Los Angeles Times

  • “Full of casual asides, unpredictable tangents and open-ended questions as he looks back on his life at age sixty-six....Young appears to be setting down his memories in real time as they occur to him…Dryly hilarious...poignant…Waging Heavy Peace shows that Young is still in full possession of that stubborn, brilliant, one-of-a-kind instrument. He doesn't always go exactly where you want him to, or stay long enough once he gets there, but did anyone really expect anything else?”

    Rolling Stone

  • “Surreal…Fittingly, Peace unfolds like a blustery Crazy Horse jam…occasionally hitting on an enrapturing revelation …a contradictory tale…refreshing.”

    Entertainment Weekly

  • “Straight from the wandering mind and pure heart of Neil Young… Fascinating.”

    Oregonian

  • “This in itself is lovely, as reading this book likely is a close as most of us will get to riding with Young in his bus, shooting the breeze, reminiscing.”

    Winnipeg Free Press

  • “An inspirational account of tragedy, triumph, and toy trains…If you love Neil Young you will love his autobiography…There is humor in his approach, and a preoccupation with the feeling of things; of sound, and with the world of soul and spirit…[Young’s] is a hero’s story; a man put through trial after trial who is still fighting at the end with humor, courage, and rage to be the most powerful and genuine artist he can possibly be.”

    Suzanne Vega

  • A #1 New York Times Bestseller
  • A USA Today Bestseller

Listener Opinions

  • 4 out of 54 out of 54 out of 54 out of 54 out of 5 by Jordan Simpson | 2/17/2014

    " Great book for Neil Young fans. Dont expect the best writing, but you will learn a lot about his life as an musician, entrepreneur, and father. "

  • 5 out of 55 out of 55 out of 55 out of 55 out of 5 by kschmelz | 2/16/2014

    " Revelatory if you're a fan of his music, nonsensical to the uninitiated "

  • 3 out of 53 out of 53 out of 53 out of 53 out of 5 by Sarah Pi | 2/11/2014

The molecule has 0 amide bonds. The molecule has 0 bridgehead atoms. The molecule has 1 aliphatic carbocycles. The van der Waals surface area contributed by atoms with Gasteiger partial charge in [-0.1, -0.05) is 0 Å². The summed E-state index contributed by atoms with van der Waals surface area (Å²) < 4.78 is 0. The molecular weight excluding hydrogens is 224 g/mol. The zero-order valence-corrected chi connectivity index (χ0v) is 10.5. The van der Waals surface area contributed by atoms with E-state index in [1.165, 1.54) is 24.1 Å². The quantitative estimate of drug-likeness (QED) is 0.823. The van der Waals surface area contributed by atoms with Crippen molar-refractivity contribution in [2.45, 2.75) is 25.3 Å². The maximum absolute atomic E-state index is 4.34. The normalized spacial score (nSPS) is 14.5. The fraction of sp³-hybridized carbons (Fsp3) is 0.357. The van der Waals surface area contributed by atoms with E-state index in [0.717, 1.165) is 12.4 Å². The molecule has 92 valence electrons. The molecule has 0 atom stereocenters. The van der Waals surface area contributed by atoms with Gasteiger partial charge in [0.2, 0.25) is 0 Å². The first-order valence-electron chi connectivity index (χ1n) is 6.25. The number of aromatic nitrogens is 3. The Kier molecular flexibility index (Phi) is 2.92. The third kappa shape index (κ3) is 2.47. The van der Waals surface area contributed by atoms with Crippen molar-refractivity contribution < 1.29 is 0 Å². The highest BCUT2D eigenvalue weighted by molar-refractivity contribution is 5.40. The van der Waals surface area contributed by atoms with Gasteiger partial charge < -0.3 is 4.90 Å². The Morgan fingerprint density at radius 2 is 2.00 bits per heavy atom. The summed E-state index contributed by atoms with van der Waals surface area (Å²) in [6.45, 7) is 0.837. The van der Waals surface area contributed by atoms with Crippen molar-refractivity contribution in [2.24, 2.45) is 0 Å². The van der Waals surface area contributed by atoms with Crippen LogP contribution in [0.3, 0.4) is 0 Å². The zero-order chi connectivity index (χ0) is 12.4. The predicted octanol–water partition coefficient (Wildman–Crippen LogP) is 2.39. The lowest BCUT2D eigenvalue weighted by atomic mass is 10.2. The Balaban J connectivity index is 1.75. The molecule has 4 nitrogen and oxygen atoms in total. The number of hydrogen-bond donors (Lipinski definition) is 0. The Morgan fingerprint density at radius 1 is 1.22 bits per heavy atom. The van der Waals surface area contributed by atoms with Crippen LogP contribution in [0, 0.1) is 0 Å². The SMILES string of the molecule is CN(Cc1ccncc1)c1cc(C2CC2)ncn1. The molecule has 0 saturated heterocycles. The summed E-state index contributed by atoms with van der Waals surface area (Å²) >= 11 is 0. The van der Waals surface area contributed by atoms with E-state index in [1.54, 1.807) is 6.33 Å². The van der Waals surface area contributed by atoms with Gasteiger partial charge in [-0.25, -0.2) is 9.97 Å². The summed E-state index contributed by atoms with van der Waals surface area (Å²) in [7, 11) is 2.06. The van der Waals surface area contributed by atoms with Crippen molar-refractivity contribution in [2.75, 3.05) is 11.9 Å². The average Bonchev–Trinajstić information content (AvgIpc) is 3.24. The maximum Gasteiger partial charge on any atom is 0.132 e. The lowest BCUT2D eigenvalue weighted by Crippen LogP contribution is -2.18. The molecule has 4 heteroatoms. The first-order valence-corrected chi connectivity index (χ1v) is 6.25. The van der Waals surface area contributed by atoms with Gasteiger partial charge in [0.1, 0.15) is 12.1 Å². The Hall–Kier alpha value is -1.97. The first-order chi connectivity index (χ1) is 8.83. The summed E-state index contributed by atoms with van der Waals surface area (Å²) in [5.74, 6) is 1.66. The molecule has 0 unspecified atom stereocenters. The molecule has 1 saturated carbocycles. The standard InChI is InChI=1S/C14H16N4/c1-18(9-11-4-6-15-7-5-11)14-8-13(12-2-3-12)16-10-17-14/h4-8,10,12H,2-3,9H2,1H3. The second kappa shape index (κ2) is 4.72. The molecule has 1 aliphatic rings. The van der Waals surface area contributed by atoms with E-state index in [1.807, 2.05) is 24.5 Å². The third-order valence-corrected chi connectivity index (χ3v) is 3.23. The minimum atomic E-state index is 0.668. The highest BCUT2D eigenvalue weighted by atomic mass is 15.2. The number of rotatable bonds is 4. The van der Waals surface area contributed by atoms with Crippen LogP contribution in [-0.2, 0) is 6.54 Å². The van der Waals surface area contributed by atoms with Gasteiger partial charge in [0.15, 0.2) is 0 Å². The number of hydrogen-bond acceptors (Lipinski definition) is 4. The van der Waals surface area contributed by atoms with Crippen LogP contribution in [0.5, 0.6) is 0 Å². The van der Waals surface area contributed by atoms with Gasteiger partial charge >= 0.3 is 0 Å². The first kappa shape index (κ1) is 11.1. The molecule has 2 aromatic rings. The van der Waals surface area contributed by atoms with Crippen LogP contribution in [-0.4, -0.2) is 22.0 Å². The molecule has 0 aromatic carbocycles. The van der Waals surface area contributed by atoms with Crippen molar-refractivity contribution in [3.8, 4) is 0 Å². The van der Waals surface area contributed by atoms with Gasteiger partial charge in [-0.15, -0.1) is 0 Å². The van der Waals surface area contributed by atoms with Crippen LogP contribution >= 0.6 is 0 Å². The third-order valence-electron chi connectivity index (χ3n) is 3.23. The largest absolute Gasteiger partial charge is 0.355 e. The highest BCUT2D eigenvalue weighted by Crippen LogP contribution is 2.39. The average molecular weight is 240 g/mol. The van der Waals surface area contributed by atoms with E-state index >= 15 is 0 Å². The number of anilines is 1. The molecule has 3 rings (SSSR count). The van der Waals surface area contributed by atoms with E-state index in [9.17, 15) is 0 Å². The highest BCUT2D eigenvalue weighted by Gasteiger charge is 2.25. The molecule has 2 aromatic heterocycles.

" I love the man's music and I don't regret reading this, but it's a bit of a head scratcher. Have you heard of Chris Ware's Building Stories? The book is actually a box of independent pieces, meant to be picked up and read in any order, but to form a cohesive whole in whatever order you read them in. Young's book is like that as well: more of a collection of thoughts than a journey, told in whatever order they occurred to him, without any regard for linearity or theme. Some of it comes across as a bit of an advertisement for his current projects: the Lincvolt electric car, and his crusade to restore musical fidelity (called PureTone through most of the book and then Pono in the last hundred pages). There's surprisingly little about the music itself, or songwriting. What there is of songwriting is mostly about his fear that he won't be able to write now that he's sober. Beyond that there's little introspection: most of the book is composed of tributes to friends and musicians, and tributes to well-loved vehicles. I'm pretty sure there are far more words devoted to his hearse than his guitar. Shakey: Neil Young's Biography goes into more depth in general. But why do we read a musician's biography or autobiography? Is it for the name-dropping? For his recollections of his glory days? Salacious stories or salvation stories? If it's to get a glimpse into a mind that wrote some of my favorite songs, then this book is it, in all its rambling, ragged glory. We're used to linearity, but he's spent his whole life composing in cycles of chorus and verse. I think this book is just another song. Probably a Crazy Horse song, with meandering instrumental passages and occasional returns to theme. "

  • 4 out of 54 out of 54 out of 54 out of 54 out of 5 by Rick Terwilliger | 2/10/2014

    " Always nice to hear stories from the artist's perspective. Seems genuine. Bogs down a bit with all the Lincvolt and Pono sections...I get it, you're passionate about clean energy and sound fidelity! Otherwise a fun read by a great artist. "